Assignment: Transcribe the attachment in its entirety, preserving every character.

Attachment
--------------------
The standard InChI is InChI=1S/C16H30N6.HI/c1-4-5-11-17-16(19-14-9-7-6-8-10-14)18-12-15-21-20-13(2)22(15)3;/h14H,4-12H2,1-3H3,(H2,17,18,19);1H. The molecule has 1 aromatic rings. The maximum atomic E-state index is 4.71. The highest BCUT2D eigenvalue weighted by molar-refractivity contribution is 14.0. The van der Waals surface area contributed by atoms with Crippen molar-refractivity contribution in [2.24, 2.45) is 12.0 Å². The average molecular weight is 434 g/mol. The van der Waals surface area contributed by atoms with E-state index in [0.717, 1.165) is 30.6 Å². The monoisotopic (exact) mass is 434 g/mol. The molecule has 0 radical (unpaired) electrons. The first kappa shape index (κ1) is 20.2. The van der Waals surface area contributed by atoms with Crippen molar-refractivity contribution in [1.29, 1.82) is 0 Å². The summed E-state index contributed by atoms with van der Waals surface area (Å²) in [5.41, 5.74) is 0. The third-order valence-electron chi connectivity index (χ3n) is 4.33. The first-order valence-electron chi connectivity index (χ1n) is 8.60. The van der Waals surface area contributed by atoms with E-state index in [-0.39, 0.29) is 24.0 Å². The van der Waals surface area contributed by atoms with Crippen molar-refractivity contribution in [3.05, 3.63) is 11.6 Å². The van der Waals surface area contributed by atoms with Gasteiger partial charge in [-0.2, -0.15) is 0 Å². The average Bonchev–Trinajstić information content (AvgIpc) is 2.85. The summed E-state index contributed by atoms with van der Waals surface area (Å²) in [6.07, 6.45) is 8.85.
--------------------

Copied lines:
The standard InChI is InChI=1S/C16H30N6.HI/c1-4-5-11-17-16(19-14-9-7-6-8-10-14)18-12-15-21-20-13(2)22(15)3;/h14H,4-12H2,1-3H3,(H2,17,18,19);1H. The molecule has 1 aromatic rings. The maximum atomic E-state index is 4.71. The highest BCUT2D eigenvalue weighted by molar-refractivity contribution is 14.0. The van der Waals surface area contributed by atoms with Crippen molar-refractivity contribution in [2.24, 2.45) is 12.0 Å². The average molecular weight is 434 g/mol. The van der Waals surface area contributed by atoms with E-state index in [0.717, 1.165) is 30.6 Å². The monoisotopic (exact) mass is 434 g/mol. The molecule has 0 radical (unpaired) electrons. The first kappa shape index (κ1) is 20.2. The van der Waals surface area contributed by atoms with Crippen molar-refractivity contribution in [1.29, 1.82) is 0 Å². The summed E-state index contributed by atoms with van der Waals surface area (Å²) in [5.41, 5.74) is 0. The third-order valence-electron chi connectivity index (χ3n) is 4.33. The first-order valence-electron chi connectivity index (χ1n) is 8.60. The van der Waals surface area contributed by atoms with E-state index in [-0.39, 0.29) is 24.0 Å². The van der Waals surface area contributed by atoms with Crippen molar-refractivity contribution in [3.05, 3.63) is 11.6 Å². The van der Waals surface area contributed by atoms with Gasteiger partial charge in [-0.2, -0.15) is 0 Å². The average Bonchev–Trinajstić information content (AvgIpc) is 2.85. The summed E-state index contributed by atoms with van der Waals surface area (Å²) in [6.07, 6.45) is 8.85.